I’ve published a new draft of the proposed Mozilla CA certificate policy. For information on changes from the previous draft please see my posting in the netscape.public.mozilla.crypto newsgroup (aka the mozilla-crypto mailing list).
(Note that I have not yet completed writing the accompanying FAQ, but will try to do so in the coming weeks.)
This new draft is intended to replace the simple “WebTrust or equivalent” policy that I’ve been using recently when deciding whether or not to approve CAs for inclusion in Mozilla-related software. (This interim policy was based on Microsoft’s policy.)
The motivations for the proposed new policy are as follows:
As a public organization and public project the Mozilla Foundation and the Mozilla project need to have a publicly-justifiable policy on how we decide whether or not to include particular CA certificates in Firefox, Thunderbird, etc. We can’t make decisions for reasons that we can’t explain or defend.
Since inclusion of CA certificates has security implications, the policy ultimately has to take into account the risk/benefit tradeoff to typical end users (in other words, people who don’t know anything about CAs and certificates, and who just accept the default configuration settings).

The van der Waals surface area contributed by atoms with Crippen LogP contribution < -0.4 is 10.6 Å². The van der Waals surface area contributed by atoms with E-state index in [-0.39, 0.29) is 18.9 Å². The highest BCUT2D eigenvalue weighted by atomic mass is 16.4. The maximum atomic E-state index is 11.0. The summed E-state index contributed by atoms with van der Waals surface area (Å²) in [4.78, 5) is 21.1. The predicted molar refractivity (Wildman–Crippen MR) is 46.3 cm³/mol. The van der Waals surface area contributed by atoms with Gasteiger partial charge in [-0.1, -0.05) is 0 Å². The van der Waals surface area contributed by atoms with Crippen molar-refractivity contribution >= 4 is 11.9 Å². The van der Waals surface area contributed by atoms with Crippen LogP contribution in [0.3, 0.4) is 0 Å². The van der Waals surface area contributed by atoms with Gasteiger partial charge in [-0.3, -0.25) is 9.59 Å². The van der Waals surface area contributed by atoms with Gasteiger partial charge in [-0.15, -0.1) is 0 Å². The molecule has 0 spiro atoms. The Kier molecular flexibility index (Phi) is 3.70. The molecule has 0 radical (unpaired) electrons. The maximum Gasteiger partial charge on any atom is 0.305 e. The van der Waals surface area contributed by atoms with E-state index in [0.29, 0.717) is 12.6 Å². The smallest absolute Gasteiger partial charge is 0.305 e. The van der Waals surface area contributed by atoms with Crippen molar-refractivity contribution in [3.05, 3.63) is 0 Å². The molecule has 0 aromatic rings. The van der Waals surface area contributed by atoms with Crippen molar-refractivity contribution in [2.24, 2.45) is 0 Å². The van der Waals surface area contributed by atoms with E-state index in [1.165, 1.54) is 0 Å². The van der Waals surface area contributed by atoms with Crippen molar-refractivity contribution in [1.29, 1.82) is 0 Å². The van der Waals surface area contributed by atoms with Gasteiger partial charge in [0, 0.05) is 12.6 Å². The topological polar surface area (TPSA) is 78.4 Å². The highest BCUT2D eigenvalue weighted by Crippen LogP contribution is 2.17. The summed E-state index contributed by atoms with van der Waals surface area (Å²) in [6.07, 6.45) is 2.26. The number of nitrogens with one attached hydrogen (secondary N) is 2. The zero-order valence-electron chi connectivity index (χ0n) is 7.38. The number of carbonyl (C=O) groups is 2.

When it comes to judging security risks associated with CAs, we need some objective criteria that we can apply to CAs. Since Mozilla-related products embody a relatively traditional approach to how CAs and certificates work (in other words, we’re not trying to totally overturn the traditional PKI model behind SSL, S/MIME, etc. ), we might as well use existing published criteria that various people and organizations have developed for how CAs should operate.
However at the same time we want to provide some flexibility in which criteria we use and what exactly we require of CAs in terms of demonstrating conformance to those criteria, consistent with our goal of preserving and promoting choice and innovation on the Internet. So, for example, in the draft policy I’ve allowed for the possibility of approving CAs that have not taken the traditional route of paying for expensive audits through WebTrust and similar programs, as long we can otherwise satisfy ourselves that the CA is operating in a satisfactory manner.
Please provide comments and suggestions on the policy in n.p.m.crypto. Based on those comments I will try to make a final draft that I can submit to the Mozilla Foundation for approval.